silence. Then at last I begin to ear the sounds of the wind from outdoors.
There is a dull buffet against the wooden roof. From somewhere backstage
comes a subdued, hesitant moan. Then the wind gets caught under a roofboard,
or tries to come in at a barred doorway, and I hear a high rising whistle,
a small voice thin with unspeakable weariness, a sound that comes from
the far distance of the dead past, palely wavering, tenuous, as frail
as a thread.
..........Although she presented with some success an outward impression of stylish
self-confidence, social independence, and a certain bohemian disdain for
the less significant aspects of moral conformity, she was not a rebellious
creature. More to the truth, she was a woman whose life was governed by
fear as much as it ever could be by the apparent independence of her temperament.
The many fears she possessed were both small and great, rooted predominantly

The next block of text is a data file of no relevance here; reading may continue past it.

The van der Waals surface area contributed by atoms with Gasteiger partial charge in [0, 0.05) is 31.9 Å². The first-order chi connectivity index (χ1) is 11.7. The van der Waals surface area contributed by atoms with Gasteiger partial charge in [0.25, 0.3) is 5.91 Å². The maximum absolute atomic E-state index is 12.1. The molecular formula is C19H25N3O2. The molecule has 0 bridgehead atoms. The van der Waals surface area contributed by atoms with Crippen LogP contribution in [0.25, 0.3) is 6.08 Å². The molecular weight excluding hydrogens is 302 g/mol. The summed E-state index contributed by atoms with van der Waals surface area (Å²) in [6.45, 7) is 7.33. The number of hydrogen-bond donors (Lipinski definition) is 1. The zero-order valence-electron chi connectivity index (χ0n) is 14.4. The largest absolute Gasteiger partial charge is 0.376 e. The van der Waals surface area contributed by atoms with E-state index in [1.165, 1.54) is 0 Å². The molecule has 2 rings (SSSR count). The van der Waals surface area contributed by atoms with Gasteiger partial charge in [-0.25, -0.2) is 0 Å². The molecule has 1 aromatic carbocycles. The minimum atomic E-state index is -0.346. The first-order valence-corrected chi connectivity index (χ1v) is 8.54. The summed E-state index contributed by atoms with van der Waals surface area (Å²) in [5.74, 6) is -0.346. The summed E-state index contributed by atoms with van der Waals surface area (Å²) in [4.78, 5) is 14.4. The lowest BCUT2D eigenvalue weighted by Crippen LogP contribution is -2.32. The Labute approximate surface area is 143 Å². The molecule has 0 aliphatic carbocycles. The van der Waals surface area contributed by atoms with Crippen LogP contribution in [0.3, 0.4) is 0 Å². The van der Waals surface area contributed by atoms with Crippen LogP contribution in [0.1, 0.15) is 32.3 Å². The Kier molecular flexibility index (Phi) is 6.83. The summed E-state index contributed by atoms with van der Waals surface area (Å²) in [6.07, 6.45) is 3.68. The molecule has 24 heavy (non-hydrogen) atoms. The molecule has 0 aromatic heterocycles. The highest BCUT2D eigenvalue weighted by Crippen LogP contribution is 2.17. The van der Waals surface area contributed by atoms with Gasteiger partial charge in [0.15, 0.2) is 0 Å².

in her childhood, and wide ranging in their variety. She feared disorder,
violence of any kind (the result, perhaps, of her parents’ excessive
fighting when she was young), and the callousness of feeling that permitted
or caused abuse of weakness by strength. She feared all forms of personal
danger and the physical suffering (more in others than in herself, and
more in children than in adults) that comes from injury to the flesh.
She feared horses and to a lesser extent all large domesticated animals
(especially if horned or hooved), unleashed dogs unless well known to
her, and, in suspicion of their carrying diseases that might turn them
vicious and poisonous, squirrels, skunks, foxes, all rodents, and bats.
She feared lakes, ponds, and rivers, or any places, including bathtubs,
where death by drowning could occur. She feared automobiles, cliffs, heights,
ladders, airplanes, and high speeds. She feared the silent and lethal